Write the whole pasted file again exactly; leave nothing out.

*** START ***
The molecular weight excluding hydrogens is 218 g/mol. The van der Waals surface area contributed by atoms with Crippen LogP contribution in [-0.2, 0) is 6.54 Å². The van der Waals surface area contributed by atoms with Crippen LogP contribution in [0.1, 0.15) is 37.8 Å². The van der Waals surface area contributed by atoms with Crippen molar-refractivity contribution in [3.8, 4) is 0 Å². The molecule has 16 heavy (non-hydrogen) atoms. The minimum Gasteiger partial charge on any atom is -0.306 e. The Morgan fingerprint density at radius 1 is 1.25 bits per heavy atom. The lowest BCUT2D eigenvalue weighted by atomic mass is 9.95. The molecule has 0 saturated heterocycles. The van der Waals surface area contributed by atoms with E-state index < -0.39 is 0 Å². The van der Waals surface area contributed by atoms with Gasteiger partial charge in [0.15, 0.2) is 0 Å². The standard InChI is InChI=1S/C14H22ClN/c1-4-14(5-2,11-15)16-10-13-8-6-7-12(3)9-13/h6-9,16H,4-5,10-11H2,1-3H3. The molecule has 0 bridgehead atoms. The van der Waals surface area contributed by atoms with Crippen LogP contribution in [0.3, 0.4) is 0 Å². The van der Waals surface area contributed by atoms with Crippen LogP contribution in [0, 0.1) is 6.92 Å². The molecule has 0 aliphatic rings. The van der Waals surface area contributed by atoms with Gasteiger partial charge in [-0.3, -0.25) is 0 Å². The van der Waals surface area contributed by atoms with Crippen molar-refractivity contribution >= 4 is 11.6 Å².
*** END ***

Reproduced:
The molecular weight excluding hydrogens is 218 g/mol. The van der Waals surface area contributed by atoms with Crippen LogP contribution in [-0.2, 0) is 6.54 Å². The van der Waals surface area contributed by atoms with Crippen LogP contribution in [0.1, 0.15) is 37.8 Å². The van der Waals surface area contributed by atoms with Crippen molar-refractivity contribution in [3.8, 4) is 0 Å². The molecule has 16 heavy (non-hydrogen) atoms. The minimum Gasteiger partial charge on any atom is -0.306 e. The Morgan fingerprint density at radius 1 is 1.25 bits per heavy atom. The lowest BCUT2D eigenvalue weighted by atomic mass is 9.95. The molecule has 0 saturated heterocycles. The van der Waals surface area contributed by atoms with E-state index < -0.39 is 0 Å². The van der Waals surface area contributed by atoms with Gasteiger partial charge in [0.15, 0.2) is 0 Å². The standard InChI is InChI=1S/C14H22ClN/c1-4-14(5-2,11-15)16-10-13-8-6-7-12(3)9-13/h6-9,16H,4-5,10-11H2,1-3H3. The molecule has 0 bridgehead atoms. The van der Waals surface area contributed by atoms with Crippen LogP contribution in [0.3, 0.4) is 0 Å². The van der Waals surface area contributed by atoms with Crippen LogP contribution in [0, 0.1) is 6.92 Å². The molecule has 0 aliphatic rings. The van der Waals surface area contributed by atoms with Gasteiger partial charge in [-0.3, -0.25) is 0 Å². The van der Waals surface area contributed by atoms with Crippen molar-refractivity contribution >= 4 is 11.6 Å².